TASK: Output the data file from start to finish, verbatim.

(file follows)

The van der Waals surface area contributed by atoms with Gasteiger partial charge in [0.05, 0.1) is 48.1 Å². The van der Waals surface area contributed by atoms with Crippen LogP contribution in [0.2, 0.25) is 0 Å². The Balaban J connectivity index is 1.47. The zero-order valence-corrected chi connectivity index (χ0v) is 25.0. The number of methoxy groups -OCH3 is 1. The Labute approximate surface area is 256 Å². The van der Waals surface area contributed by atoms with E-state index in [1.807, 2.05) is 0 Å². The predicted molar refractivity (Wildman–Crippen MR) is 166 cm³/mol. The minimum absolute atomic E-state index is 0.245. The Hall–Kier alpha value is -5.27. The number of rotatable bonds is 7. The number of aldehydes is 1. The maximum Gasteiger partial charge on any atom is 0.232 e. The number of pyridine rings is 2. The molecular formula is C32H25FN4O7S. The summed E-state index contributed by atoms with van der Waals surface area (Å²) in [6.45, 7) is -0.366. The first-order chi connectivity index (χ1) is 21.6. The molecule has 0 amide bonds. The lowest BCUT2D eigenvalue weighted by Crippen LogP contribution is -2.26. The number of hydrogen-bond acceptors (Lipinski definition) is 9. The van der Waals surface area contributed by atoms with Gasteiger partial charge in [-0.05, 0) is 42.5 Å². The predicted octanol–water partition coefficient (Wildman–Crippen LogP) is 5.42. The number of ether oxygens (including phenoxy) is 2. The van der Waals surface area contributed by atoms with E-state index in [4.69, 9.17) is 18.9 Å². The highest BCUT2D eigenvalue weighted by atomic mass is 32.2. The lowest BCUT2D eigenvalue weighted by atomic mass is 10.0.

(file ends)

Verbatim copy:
The van der Waals surface area contributed by atoms with Gasteiger partial charge in [0.05, 0.1) is 48.1 Å². The van der Waals surface area contributed by atoms with Crippen LogP contribution in [0.2, 0.25) is 0 Å². The Balaban J connectivity index is 1.47. The zero-order valence-corrected chi connectivity index (χ0v) is 25.0. The number of methoxy groups -OCH3 is 1. The Labute approximate surface area is 256 Å². The van der Waals surface area contributed by atoms with E-state index in [1.807, 2.05) is 0 Å². The predicted molar refractivity (Wildman–Crippen MR) is 166 cm³/mol. The minimum absolute atomic E-state index is 0.245. The Hall–Kier alpha value is -5.27. The number of rotatable bonds is 7. The number of aldehydes is 1. The maximum Gasteiger partial charge on any atom is 0.232 e. The number of pyridine rings is 2. The molecular formula is C32H25FN4O7S. The summed E-state index contributed by atoms with van der Waals surface area (Å²) in [6.45, 7) is -0.366. The first-order chi connectivity index (χ1) is 21.6. The molecule has 0 amide bonds. The lowest BCUT2D eigenvalue weighted by Crippen LogP contribution is -2.26. The number of hydrogen-bond acceptors (Lipinski definition) is 9. The van der Waals surface area contributed by atoms with Gasteiger partial charge in [-0.05, 0) is 42.5 Å². The predicted octanol–water partition coefficient (Wildman–Crippen LogP) is 5.42. The number of ether oxygens (including phenoxy) is 2. The van der Waals surface area contributed by atoms with E-state index in [4.69, 9.17) is 18.9 Å². The highest BCUT2D eigenvalue weighted by atomic mass is 32.2. The lowest BCUT2D eigenvalue weighted by atomic mass is 10.0.